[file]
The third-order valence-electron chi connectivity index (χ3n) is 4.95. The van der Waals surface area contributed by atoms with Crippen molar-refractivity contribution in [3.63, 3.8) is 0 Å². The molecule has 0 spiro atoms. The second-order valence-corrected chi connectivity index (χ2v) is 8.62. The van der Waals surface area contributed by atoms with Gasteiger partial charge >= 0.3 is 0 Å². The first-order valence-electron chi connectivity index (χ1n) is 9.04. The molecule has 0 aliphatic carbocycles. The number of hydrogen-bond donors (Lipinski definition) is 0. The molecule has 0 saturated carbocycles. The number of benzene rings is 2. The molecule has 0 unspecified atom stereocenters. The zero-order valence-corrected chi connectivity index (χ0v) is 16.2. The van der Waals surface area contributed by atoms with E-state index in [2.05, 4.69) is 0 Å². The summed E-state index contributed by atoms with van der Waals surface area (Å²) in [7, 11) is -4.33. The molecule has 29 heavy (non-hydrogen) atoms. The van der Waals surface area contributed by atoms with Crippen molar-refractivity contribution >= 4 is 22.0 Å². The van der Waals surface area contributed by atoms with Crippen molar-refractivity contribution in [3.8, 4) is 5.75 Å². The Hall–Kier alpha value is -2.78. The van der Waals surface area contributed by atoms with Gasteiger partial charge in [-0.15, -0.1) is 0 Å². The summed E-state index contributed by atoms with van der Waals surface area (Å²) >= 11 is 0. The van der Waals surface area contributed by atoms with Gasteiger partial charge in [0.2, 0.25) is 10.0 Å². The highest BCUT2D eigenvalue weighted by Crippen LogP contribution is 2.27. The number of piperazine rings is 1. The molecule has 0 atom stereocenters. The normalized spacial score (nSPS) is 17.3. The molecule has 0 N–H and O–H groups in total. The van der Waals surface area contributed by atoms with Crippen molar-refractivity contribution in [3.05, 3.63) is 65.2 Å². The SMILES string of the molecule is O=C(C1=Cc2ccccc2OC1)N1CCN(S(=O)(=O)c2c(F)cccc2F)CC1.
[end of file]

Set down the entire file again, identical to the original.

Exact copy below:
The third-order valence-electron chi connectivity index (χ3n) is 4.95. The van der Waals surface area contributed by atoms with Crippen molar-refractivity contribution in [3.63, 3.8) is 0 Å². The molecule has 0 spiro atoms. The second-order valence-corrected chi connectivity index (χ2v) is 8.62. The van der Waals surface area contributed by atoms with Gasteiger partial charge >= 0.3 is 0 Å². The first-order valence-electron chi connectivity index (χ1n) is 9.04. The molecule has 0 aliphatic carbocycles. The number of hydrogen-bond donors (Lipinski definition) is 0. The molecule has 0 saturated carbocycles. The number of benzene rings is 2. The molecule has 0 unspecified atom stereocenters. The zero-order valence-corrected chi connectivity index (χ0v) is 16.2. The van der Waals surface area contributed by atoms with E-state index in [2.05, 4.69) is 0 Å². The summed E-state index contributed by atoms with van der Waals surface area (Å²) in [7, 11) is -4.33. The molecule has 29 heavy (non-hydrogen) atoms. The van der Waals surface area contributed by atoms with Crippen molar-refractivity contribution >= 4 is 22.0 Å². The van der Waals surface area contributed by atoms with Crippen molar-refractivity contribution in [3.8, 4) is 5.75 Å². The Hall–Kier alpha value is -2.78. The van der Waals surface area contributed by atoms with Gasteiger partial charge in [-0.15, -0.1) is 0 Å². The summed E-state index contributed by atoms with van der Waals surface area (Å²) >= 11 is 0. The van der Waals surface area contributed by atoms with Gasteiger partial charge in [0.2, 0.25) is 10.0 Å². The highest BCUT2D eigenvalue weighted by Crippen LogP contribution is 2.27. The number of piperazine rings is 1. The molecule has 0 atom stereocenters. The normalized spacial score (nSPS) is 17.3. The molecule has 0 N–H and O–H groups in total. The van der Waals surface area contributed by atoms with Crippen molar-refractivity contribution in [3.05, 3.63) is 65.2 Å². The SMILES string of the molecule is O=C(C1=Cc2ccccc2OC1)N1CCN(S(=O)(=O)c2c(F)cccc2F)CC1.